In actuality, the Saturday before Christmas is usually the biggest shopping day of the year. And with Cyber Monday and e-commerce encouraging online shopping, and Small Business Saturday encouraging shoppers to support local businesses, Black Friday may be losing its luster.
We wanted to check with those who are actually heading out to the malls and shopping centers today: how big are the crowds?
Alternatively, if you had to head into work today instead of shopping — like us — there’s an option for you.
We’ll be back on Friday with local news coverage that you can perhaps read while standing in giant checkout lines at the mall.
In the meantime, get ready to enjoy a couple of days of free parking: metered parking and residential zone restrictions will not be enforced in Arlington on Thursday or Friday, according to the county’s list of holiday closures.
County offices, schools and courts will remain closed until Monday. Recreation centers will be closed Thursday and Friday, and will resume normal hours on Saturday.
ART buses will operate on a holiday schedule. Trash and recycling collection will not take a day off — it will go on as normal and cart off scores of turkey carcasses and other Thanksgiving dinner detritus as you sleep off your food coma.
Thanksgiving festivities will begin bright and early tomorrow when more than 4,000 runners, joggers and walkers hit the streets for the 10th Annual Turkey Trot 5K.
This also means the holiday will begin with road closures around the course.
The race begins at 8 a.m. at the Christ Church of Arlington at 3020 N. Pershing Drive. Police are working with race directors to divert traffic and ensure the course is safe.
According to the Arlington County Police Department, the following road closures will be in effect from 7-10 a.m. tomorrow:
- Pershing Drive from Washington Boulevard to N. Oxford Street
- N. Oxford Street from Pershing Drive to 5th Street N
- 5th Street N from N. Nelson Street to N. Oxford Street
- N. Nelson Street from Pershing Drive to 5th Street N
- Washington Blvd from 9th Street N to Arlington Blvd, eastbound lanes only
- N. Fillmore Street from 9th Street N to 3rd Street N
- 3rd Street N from N. Fillmore Street to Washington Blvd
- N. Bedford Street from Arlington Blvd to N. Brookside Drive
- N. Brookside Drive from N. Bedford Street to Washington Blvd
All roads west of N. Highland Street will close and reopen before those east, due to the direction participants will travel along the course. A detailed course map is available online.
Street parking will also be restricted in certain areas that morning, marked with temporary “No Parking” signs.
Photo courtesy of Arlington Turkey Trot
Cheap Gas in Arlington — Just in time for your Thanksgiving vacation, there are a number of gas stations in Arlington at which you can fill up for less than $2.00 per gallon. At $1.97 per gallon, the BP station at the corner of S. Four Mile Run Drive and Walter Reed Drive, pictured above, isn’t the lowest in the county: that honor belongs to Arlington Auto Service on Columbia Pike, with its $1.87 per gallon gas. [Gas Buddy]
County Warns of Sewer Backup Risk — One thing that could ruin your Thanksgiving feast would be a sewer backup. Arlington County is warning residents that that could happen if they’re not careful about disposing of fats, oils and greases (FOG). The proper ways to dispose of FOG is to empty it into a container, like an empty can, and throw it in the trash — not rinsing it down the drain, where it could cling to and clog pipes. [Arlington County]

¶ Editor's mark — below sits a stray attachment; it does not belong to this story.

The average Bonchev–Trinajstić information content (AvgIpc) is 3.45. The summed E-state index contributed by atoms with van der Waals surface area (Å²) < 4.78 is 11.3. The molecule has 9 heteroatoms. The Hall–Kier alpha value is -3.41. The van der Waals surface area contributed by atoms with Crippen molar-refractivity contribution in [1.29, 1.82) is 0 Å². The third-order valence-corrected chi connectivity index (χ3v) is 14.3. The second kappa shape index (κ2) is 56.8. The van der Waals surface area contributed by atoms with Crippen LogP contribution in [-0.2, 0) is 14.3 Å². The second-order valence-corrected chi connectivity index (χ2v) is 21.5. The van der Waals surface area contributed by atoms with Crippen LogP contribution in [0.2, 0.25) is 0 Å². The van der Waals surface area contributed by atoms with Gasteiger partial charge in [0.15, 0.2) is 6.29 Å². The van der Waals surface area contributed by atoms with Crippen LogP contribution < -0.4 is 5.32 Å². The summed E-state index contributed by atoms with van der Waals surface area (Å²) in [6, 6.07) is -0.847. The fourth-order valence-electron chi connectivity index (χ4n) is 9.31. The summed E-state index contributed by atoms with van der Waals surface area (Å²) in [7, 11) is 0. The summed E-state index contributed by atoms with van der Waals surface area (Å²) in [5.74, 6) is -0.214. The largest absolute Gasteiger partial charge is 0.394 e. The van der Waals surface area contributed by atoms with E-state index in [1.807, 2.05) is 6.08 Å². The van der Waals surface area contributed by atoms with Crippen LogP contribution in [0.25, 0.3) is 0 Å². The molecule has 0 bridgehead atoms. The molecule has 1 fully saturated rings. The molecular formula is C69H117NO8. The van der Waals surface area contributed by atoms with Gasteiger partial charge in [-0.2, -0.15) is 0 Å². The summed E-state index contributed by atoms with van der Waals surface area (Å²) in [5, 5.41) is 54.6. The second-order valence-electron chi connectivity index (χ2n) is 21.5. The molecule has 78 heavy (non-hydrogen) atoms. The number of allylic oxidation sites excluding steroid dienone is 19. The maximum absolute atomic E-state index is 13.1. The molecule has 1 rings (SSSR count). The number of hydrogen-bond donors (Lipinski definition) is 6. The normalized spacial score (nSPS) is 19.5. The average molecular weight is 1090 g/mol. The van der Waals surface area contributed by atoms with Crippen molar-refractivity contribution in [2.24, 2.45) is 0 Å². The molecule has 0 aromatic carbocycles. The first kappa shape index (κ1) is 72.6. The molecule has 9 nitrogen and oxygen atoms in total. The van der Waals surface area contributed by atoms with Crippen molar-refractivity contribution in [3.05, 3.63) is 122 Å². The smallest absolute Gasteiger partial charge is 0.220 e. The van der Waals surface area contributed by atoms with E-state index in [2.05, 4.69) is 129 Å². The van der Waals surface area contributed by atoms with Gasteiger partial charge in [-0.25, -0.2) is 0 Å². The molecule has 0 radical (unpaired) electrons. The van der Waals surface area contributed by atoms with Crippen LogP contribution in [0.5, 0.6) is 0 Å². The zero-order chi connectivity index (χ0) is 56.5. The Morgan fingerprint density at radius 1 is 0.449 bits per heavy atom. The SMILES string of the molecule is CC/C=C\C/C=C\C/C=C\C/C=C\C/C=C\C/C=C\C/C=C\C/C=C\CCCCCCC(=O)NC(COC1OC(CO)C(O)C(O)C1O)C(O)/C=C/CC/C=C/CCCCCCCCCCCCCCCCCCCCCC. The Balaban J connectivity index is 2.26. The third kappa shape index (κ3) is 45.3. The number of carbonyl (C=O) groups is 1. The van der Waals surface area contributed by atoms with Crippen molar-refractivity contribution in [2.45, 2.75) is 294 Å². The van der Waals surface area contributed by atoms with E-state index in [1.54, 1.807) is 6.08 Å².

Suspicious Package Calls Up Since Paris Attacks — Calls for suspicious packages and suspicious circumstances are up in Arlington since the Paris terror attacks. That’s according to Arlington County Police Chief Jay Farr, who spoke to reporter Pete Williams during a segment on last night’s NBC Nightly News broadcast. The county has set up an online form for reporting possible terrorism-related activity, in addition to receiving such calls via the police non-emergency line: 703-558-2222.
Airport Workers Rally for Higher Wages — As hordes of passengers head to Reagan National Airport for holiday travel, airport workers are going on a hunger strike, pushing for a living wage. Tipped workers at the airport, like baggage handlers and wheelchair attendants, make as little as $3.77 an hour. [WUSA 9]
Lopez Named House Minority Whip — Arlington’s Del. Alfonso Lopez has been named the new Minority Whip of the Virginia House of Delegates Democratic Caucus. In a statement, Lopez said we will continue to work for “our vision of a Commonwealth that prioritizes public education, invests in transit and transportation infrastructure, protects our environment, preserves our social safety net, and grows a new Virginia economy to expand opportunity for all Virginians.” [Patch]
Van Doren Running for Reelection — Arlington School Board member Nancy Van Doren has announced that she will be running for reelection in 2016. Van Doren replaced Noah Simon on the School Board after a special election last year. She will be seeking her first full term. [InsideNova]
State police say 652 lives have been lost on Virginia’s roads and highways this year, compared to 633 at this time last year.
“State police are very concerned about the safety of the Commonwealth’s highways,” VSP said in a press release (below, after the jump). “To counter the increase in traffic crashes and fatalities caused by speeding, impaired driving and failure to use occupant restraints, state police will once again be participating in the Operation Combined Accident Reduction Effort (C.A.R.E.).”